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A Jobless Fairy Tale

The new politics of unemployment.

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Last Tuesday, Congress let unemployment benefits expire for 635,000 out-of-work Americans. If it doesn’t act, by year’s end another 1.68 million will lose their weekly stipend. A big hang-up, as is expected these days, is the deficit. Another is impatience with the jobless themselves.

Keeping unemployment benefits going past the standard 26 weeks, as the eight extensions so far this recession have done, has gotten expensive. The Congressional Budget Office estimates such aid will cost $160 billion this year; letting the payments expire puts 2011’s projected tab at $93 billion. Democrats haven’t offered a way to offset the cost, so Republicans haven’t bitten. Republicans, of course, also want to renew the Bush tax cuts for the rich, which could be much worse for the deficit. They justify this by framing the wealthy as job creators who will create those jobs only if levies are kept low. Meanwhile, long-term job seekers don’t deserve government favors. Because if you’re struggling this much to find work, the thinking goes, maybe it’s not the economy. Maybe it’s you.

Smart Republicans, wary of angering voters (60 percent of the country favors a benefit extension), don’t actually say this aloud. But that’s the message their stance sends, and it’s finding an audience. As has, not coincidentally, a new Lifetime reality show called The Fairy Jobmother, which illustrates our warped attitudes toward the unemployed better than any political sound bite ever could.

A recent episode was typical: The Jobmother visits California couple Ray and Deanna Senior, both unemployed for two years; they and their four kids are now living with his parents. Ray hasn’t looked for a job in the paper in a week. He’s never looked for one online. The Jobmother lectures into the camera: “Once someone has a safety net, there is no urgency to go out and do anything for themselves.” But then the Fairy Jobmother works her magic and proves that even loafs like Ray and Deanna can find jobs (he at a car dealer, she at an art gallery).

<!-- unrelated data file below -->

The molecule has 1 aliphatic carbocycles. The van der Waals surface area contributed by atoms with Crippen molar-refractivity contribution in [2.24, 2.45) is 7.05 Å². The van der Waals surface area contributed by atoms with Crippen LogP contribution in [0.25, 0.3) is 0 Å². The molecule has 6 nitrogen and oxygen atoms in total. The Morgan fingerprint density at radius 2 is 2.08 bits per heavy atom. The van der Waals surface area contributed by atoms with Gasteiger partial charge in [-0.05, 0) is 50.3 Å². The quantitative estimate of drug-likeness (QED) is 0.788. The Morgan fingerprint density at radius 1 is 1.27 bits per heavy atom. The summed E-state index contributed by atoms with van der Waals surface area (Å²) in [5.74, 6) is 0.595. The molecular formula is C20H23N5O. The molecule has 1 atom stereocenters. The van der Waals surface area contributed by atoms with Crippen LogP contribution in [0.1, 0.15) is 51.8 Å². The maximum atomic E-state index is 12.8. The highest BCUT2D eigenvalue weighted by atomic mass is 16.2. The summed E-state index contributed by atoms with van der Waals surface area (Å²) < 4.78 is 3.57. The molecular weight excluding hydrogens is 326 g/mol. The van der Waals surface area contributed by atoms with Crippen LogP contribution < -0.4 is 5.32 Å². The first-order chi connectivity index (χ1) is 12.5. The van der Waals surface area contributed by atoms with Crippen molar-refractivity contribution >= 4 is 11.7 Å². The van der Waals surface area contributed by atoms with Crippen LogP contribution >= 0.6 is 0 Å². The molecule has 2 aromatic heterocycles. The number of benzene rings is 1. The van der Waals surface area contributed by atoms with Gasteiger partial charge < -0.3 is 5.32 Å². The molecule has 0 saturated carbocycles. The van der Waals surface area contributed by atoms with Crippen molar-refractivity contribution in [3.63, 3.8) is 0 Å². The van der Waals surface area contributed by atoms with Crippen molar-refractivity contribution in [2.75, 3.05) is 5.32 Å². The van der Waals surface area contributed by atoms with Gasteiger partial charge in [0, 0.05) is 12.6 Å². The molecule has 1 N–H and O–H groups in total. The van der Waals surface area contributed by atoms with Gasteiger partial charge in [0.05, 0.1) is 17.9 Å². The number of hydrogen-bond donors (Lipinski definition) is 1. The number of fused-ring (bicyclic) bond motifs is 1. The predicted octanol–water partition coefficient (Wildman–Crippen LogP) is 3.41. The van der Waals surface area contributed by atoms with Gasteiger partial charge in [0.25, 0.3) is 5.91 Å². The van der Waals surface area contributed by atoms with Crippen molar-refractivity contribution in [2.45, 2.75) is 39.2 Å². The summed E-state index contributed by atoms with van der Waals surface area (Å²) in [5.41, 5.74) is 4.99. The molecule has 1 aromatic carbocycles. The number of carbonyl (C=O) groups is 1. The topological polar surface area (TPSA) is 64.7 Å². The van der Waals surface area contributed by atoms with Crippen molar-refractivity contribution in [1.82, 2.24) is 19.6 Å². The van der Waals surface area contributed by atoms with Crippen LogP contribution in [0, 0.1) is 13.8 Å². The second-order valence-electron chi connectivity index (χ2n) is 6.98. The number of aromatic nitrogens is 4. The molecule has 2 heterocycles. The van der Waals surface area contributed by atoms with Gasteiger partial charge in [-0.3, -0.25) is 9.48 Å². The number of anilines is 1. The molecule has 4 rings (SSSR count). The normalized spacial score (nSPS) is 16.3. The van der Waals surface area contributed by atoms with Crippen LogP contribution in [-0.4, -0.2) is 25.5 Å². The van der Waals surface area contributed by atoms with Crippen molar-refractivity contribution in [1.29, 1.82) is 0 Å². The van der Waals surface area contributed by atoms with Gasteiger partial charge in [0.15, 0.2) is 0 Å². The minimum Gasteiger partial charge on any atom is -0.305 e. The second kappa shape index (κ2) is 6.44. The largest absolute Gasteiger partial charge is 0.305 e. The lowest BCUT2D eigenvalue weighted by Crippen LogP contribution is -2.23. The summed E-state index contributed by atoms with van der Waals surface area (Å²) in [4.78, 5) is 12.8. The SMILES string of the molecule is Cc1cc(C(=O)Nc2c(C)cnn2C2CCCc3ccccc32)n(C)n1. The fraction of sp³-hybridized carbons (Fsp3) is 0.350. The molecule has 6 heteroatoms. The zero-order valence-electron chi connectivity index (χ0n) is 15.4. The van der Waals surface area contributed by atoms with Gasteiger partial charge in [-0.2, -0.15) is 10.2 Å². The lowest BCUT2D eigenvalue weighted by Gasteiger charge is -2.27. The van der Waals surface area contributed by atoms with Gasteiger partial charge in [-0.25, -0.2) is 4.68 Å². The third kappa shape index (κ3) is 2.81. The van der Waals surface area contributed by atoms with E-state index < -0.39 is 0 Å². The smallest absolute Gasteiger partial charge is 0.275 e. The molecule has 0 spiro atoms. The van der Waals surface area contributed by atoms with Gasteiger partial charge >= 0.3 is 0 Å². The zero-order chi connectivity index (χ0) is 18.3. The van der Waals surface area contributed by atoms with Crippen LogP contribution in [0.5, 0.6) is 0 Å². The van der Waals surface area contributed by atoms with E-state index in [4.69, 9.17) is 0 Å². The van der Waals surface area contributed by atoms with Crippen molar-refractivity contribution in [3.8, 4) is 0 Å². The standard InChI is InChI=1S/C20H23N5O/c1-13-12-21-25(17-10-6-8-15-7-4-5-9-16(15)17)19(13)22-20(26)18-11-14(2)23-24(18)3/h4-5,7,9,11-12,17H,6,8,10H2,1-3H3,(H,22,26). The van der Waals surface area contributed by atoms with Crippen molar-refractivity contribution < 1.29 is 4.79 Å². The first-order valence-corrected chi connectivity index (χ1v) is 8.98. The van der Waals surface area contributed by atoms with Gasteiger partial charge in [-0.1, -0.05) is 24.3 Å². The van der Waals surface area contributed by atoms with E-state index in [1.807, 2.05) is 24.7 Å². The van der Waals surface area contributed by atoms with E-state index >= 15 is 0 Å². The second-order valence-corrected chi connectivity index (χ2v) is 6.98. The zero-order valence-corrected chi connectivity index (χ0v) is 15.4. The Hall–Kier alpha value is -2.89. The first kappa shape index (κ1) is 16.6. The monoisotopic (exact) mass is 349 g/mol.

That, at least, is how it works on reality TV. In actual reality, Ray and Deanna would have had trouble finding work even if they knew what they were doing. Currently there’s only one opening for every five unemployed workers; at the peak of the 2001 recession, the ratio was less than half that. And there’s little evidence that unemployment checks inure Americans to scraping by on $300 a week.

So what to do with the job seeker who has overstayed his welcome on the government teat? Economists would say such a person doesn’t exist. A Labor Department study found that every dollar of unemployment insurance is worth $2 to the broader economy. (Every dollar of tax cuts, in comparison, is worth as little as 25 cents.) Congress can still come together to renew the benefits. But even if that happens, the underlying attitude remains: The long-term unemployed must fend for themselves. The government isn’t going to hand down a fairy-tale ending.

Have good intel? Send tips to intel@nymag.com.


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